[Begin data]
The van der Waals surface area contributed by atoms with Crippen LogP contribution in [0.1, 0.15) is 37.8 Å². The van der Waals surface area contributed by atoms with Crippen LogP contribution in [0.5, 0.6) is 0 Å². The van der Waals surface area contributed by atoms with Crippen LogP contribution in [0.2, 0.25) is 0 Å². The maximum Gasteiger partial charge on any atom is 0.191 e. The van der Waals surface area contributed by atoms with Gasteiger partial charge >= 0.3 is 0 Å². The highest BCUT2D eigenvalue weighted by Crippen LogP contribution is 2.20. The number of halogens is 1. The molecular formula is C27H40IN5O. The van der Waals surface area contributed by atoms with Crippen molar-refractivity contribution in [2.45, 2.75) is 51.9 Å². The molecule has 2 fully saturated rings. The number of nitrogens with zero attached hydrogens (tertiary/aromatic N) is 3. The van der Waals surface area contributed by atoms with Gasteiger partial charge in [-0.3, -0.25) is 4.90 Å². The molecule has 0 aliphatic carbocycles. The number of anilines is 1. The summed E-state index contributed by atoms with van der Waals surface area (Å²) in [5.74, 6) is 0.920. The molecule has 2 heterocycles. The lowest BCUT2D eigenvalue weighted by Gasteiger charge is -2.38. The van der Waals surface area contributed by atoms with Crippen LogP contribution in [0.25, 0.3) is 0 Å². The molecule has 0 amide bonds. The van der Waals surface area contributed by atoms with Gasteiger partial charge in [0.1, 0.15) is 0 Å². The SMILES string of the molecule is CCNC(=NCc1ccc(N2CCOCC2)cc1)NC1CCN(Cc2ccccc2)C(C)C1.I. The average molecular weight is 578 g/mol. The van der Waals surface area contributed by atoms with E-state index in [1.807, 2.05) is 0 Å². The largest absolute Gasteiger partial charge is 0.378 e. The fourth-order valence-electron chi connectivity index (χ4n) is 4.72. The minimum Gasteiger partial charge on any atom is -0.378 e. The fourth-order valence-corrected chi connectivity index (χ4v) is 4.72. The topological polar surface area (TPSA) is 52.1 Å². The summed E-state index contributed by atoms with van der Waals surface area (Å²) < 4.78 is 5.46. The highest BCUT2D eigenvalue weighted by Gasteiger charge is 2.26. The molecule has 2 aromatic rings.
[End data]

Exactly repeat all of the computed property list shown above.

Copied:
The van der Waals surface area contributed by atoms with Crippen LogP contribution in [0.1, 0.15) is 37.8 Å². The van der Waals surface area contributed by atoms with Crippen LogP contribution in [0.5, 0.6) is 0 Å². The van der Waals surface area contributed by atoms with Crippen LogP contribution in [0.2, 0.25) is 0 Å². The maximum Gasteiger partial charge on any atom is 0.191 e. The van der Waals surface area contributed by atoms with Gasteiger partial charge >= 0.3 is 0 Å². The highest BCUT2D eigenvalue weighted by Crippen LogP contribution is 2.20. The number of halogens is 1. The molecular formula is C27H40IN5O. The van der Waals surface area contributed by atoms with Crippen molar-refractivity contribution in [2.45, 2.75) is 51.9 Å². The molecule has 2 fully saturated rings. The number of nitrogens with zero attached hydrogens (tertiary/aromatic N) is 3. The van der Waals surface area contributed by atoms with Gasteiger partial charge in [-0.3, -0.25) is 4.90 Å². The molecule has 0 aliphatic carbocycles. The number of anilines is 1. The summed E-state index contributed by atoms with van der Waals surface area (Å²) in [5.74, 6) is 0.920. The molecule has 2 heterocycles. The lowest BCUT2D eigenvalue weighted by Gasteiger charge is -2.38. The van der Waals surface area contributed by atoms with Crippen LogP contribution in [0.25, 0.3) is 0 Å². The molecule has 0 amide bonds. The van der Waals surface area contributed by atoms with Gasteiger partial charge in [0.1, 0.15) is 0 Å². The SMILES string of the molecule is CCNC(=NCc1ccc(N2CCOCC2)cc1)NC1CCN(Cc2ccccc2)C(C)C1.I. The average molecular weight is 578 g/mol. The van der Waals surface area contributed by atoms with E-state index in [1.807, 2.05) is 0 Å². The largest absolute Gasteiger partial charge is 0.378 e. The fourth-order valence-electron chi connectivity index (χ4n) is 4.72. The minimum Gasteiger partial charge on any atom is -0.378 e. The fourth-order valence-corrected chi connectivity index (χ4v) is 4.72. The topological polar surface area (TPSA) is 52.1 Å². The summed E-state index contributed by atoms with van der Waals surface area (Å²) < 4.78 is 5.46. The highest BCUT2D eigenvalue weighted by Gasteiger charge is 2.26. The molecule has 2 aromatic rings.